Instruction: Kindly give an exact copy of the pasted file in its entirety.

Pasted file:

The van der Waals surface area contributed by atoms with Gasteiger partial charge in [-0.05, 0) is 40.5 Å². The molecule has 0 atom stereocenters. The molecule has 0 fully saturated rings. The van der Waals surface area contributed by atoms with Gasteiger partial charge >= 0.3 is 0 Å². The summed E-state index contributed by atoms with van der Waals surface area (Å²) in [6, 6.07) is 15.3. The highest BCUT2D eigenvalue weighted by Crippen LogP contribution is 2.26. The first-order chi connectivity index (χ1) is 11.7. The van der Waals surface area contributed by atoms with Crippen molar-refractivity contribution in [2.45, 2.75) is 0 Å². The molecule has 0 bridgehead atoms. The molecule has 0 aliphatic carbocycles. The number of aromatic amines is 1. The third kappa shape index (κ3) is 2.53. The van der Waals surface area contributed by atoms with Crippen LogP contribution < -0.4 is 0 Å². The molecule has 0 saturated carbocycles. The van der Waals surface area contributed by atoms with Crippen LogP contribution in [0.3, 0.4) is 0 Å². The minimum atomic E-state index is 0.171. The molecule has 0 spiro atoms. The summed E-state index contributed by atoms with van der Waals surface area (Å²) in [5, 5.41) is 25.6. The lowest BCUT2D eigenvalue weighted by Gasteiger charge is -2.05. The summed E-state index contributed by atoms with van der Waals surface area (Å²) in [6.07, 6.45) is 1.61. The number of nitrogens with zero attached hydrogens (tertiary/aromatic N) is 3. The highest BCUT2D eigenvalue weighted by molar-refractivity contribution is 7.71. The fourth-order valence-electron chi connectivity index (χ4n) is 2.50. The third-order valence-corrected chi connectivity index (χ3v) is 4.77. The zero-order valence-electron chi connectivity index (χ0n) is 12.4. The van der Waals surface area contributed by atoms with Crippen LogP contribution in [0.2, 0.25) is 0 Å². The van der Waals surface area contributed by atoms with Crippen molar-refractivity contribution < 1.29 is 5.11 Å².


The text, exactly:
The van der Waals surface area contributed by atoms with Gasteiger partial charge in [-0.05, 0) is 40.5 Å². The molecule has 0 atom stereocenters. The molecule has 0 fully saturated rings. The van der Waals surface area contributed by atoms with Gasteiger partial charge >= 0.3 is 0 Å². The summed E-state index contributed by atoms with van der Waals surface area (Å²) in [6, 6.07) is 15.3. The highest BCUT2D eigenvalue weighted by Crippen LogP contribution is 2.26. The first-order chi connectivity index (χ1) is 11.7. The van der Waals surface area contributed by atoms with Crippen molar-refractivity contribution in [2.45, 2.75) is 0 Å². The molecule has 0 bridgehead atoms. The molecule has 0 aliphatic carbocycles. The number of aromatic amines is 1. The third kappa shape index (κ3) is 2.53. The van der Waals surface area contributed by atoms with Crippen LogP contribution < -0.4 is 0 Å². The molecule has 0 saturated carbocycles. The van der Waals surface area contributed by atoms with Crippen LogP contribution in [0.3, 0.4) is 0 Å². The minimum atomic E-state index is 0.171. The molecule has 0 spiro atoms. The summed E-state index contributed by atoms with van der Waals surface area (Å²) in [5, 5.41) is 25.6. The lowest BCUT2D eigenvalue weighted by Gasteiger charge is -2.05. The summed E-state index contributed by atoms with van der Waals surface area (Å²) in [6.07, 6.45) is 1.61. The number of nitrogens with zero attached hydrogens (tertiary/aromatic N) is 3. The highest BCUT2D eigenvalue weighted by molar-refractivity contribution is 7.71. The fourth-order valence-electron chi connectivity index (χ4n) is 2.50. The third-order valence-corrected chi connectivity index (χ3v) is 4.77. The zero-order valence-electron chi connectivity index (χ0n) is 12.4. The van der Waals surface area contributed by atoms with Crippen LogP contribution in [0.2, 0.25) is 0 Å². The van der Waals surface area contributed by atoms with Crippen molar-refractivity contribution < 1.29 is 5.11 Å².